Town hall: Legionnaire's no problem
THERE is no need to fear an outbreak of Legionnaires' disease in Ipswich.That was the message from the Ipswich borough council as it sought to reassure residents after an outbreak continued to cast a shadow over Cumbria where the feared disease has killed one person and left dozens more seriously ill.
THERE is no need to fear an outbreak of Legionnaires' disease in Ipswich.
That was the message from the Ipswich borough council as it sought to reassure residents after an outbreak continued to cast a shadow over Cumbria where the feared disease has killed one person and left dozens more seriously ill.
But a spokesman for Ipswich borough council said a rigorous checking procedure should put people's minds at ease.
The Cumbria outbreak, which is the largest in the UK for a decade, is believed to have started from an air conditioning unit in an arts and civic centre.
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A council official responsible for maintaining the unit has been suspended pending a Health and Safety Executive investigation.
But a Ipswich council spokesman said there was no need to fear a similar outbreak here.
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He said: "We inspect at least 3,000 premises on a regular basis and, to the best of our knowledge, there are no problems in Ipswich."
An inquest into the death of the 88-year-old man in Britain's biggest outbreak for more than a decade was being opened was opened yesterday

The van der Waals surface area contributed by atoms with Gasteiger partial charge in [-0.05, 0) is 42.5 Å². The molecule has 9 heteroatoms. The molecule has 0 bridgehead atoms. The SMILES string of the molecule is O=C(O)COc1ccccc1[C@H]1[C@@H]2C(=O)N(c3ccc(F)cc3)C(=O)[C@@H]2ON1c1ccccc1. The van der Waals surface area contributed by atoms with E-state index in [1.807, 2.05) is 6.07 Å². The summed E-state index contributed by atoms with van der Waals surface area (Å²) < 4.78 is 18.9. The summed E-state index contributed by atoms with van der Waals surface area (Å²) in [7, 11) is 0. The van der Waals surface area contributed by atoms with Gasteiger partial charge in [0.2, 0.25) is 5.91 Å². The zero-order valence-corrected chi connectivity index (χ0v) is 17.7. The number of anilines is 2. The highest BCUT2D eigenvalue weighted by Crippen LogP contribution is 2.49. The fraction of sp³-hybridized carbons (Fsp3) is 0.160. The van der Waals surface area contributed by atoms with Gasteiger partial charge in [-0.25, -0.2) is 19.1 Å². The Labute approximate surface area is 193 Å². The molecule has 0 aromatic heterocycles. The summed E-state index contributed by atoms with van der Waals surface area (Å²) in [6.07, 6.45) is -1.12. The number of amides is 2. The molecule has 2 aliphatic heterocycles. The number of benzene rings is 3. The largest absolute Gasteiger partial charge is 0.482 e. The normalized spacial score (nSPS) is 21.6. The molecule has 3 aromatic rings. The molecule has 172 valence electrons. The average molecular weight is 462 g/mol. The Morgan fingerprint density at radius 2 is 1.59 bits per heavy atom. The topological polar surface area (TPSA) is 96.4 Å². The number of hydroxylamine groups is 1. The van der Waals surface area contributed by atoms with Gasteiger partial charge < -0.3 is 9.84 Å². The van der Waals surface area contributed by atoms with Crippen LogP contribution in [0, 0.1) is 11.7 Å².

Richard Macaulay, of Smeaton Street in Barrow-in-Furness, Cumbria, died in
hospital on Friday, just days after being admitted suffering from Legionnaires'
Nearly 100 people were in hospital yesterday with either confirmed or suspected cases of Legionnaires' disease, making it the biggest outbreak in Britain for more than a decade.
Eighteen more were in intensive care wards at hospitals across north west England, five of whom were giving doctors cause for concern.
Legionnaires' disease acquired its name in 1976 from an outbreak of pneumonia at a convention of the American Legion in Philadelphia. The bug which cause the outbreak was later called Legionella.
The disease cannot be passed from person to person. It is normally contracted from breathing in mists from air conditioning units, whirlpool spas or showers.
Legionella bacteria live in water and thrive when the water is warm and stagnant.
Domestic water systems are unlikely to cause outbreaks of the disease as the turnover of water is too high to allow stagnation.
People with lung conditions and smokers are most at risk of contracting the disease.
About half of all Legionnaires' disease cases in the UK are linked to trips abroad.